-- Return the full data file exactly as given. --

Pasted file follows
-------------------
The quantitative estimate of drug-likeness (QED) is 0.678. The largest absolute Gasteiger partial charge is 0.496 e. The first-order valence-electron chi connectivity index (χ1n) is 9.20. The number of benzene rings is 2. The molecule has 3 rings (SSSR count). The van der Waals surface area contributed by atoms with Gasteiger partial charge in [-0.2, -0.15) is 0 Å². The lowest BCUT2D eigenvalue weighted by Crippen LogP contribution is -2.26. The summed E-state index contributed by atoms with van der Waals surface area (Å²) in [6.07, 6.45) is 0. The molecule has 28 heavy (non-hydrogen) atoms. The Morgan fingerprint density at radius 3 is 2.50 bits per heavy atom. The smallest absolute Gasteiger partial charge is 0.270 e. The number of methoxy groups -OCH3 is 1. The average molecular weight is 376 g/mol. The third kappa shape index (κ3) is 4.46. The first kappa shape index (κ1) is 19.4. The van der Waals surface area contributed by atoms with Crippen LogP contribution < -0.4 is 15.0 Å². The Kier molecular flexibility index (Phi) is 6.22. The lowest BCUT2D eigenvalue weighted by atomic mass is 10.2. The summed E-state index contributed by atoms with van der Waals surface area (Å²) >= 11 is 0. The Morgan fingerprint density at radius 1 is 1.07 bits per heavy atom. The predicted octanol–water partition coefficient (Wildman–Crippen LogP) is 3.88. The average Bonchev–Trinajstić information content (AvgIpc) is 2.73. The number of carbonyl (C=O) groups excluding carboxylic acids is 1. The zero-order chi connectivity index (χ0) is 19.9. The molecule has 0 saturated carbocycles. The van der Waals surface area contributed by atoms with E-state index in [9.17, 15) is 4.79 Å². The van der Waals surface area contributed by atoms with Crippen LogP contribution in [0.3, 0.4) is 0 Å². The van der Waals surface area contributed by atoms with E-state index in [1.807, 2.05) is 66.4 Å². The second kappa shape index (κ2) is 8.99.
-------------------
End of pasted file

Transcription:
The quantitative estimate of drug-likeness (QED) is 0.678. The largest absolute Gasteiger partial charge is 0.496 e. The first-order valence-electron chi connectivity index (χ1n) is 9.20. The number of benzene rings is 2. The molecule has 3 rings (SSSR count). The van der Waals surface area contributed by atoms with Gasteiger partial charge in [-0.2, -0.15) is 0 Å². The lowest BCUT2D eigenvalue weighted by Crippen LogP contribution is -2.26. The summed E-state index contributed by atoms with van der Waals surface area (Å²) in [6.07, 6.45) is 0. The molecule has 28 heavy (non-hydrogen) atoms. The Morgan fingerprint density at radius 3 is 2.50 bits per heavy atom. The smallest absolute Gasteiger partial charge is 0.270 e. The number of methoxy groups -OCH3 is 1. The average molecular weight is 376 g/mol. The third kappa shape index (κ3) is 4.46. The first kappa shape index (κ1) is 19.4. The van der Waals surface area contributed by atoms with Crippen LogP contribution < -0.4 is 15.0 Å². The Kier molecular flexibility index (Phi) is 6.22. The lowest BCUT2D eigenvalue weighted by atomic mass is 10.2. The summed E-state index contributed by atoms with van der Waals surface area (Å²) >= 11 is 0. The Morgan fingerprint density at radius 1 is 1.07 bits per heavy atom. The predicted octanol–water partition coefficient (Wildman–Crippen LogP) is 3.88. The average Bonchev–Trinajstić information content (AvgIpc) is 2.73. The number of carbonyl (C=O) groups excluding carboxylic acids is 1. The zero-order chi connectivity index (χ0) is 19.9. The molecule has 0 saturated carbocycles. The van der Waals surface area contributed by atoms with E-state index in [9.17, 15) is 4.79 Å². The van der Waals surface area contributed by atoms with Crippen LogP contribution in [0.3, 0.4) is 0 Å². The van der Waals surface area contributed by atoms with E-state index in [1.807, 2.05) is 66.4 Å². The second kappa shape index (κ2) is 8.99.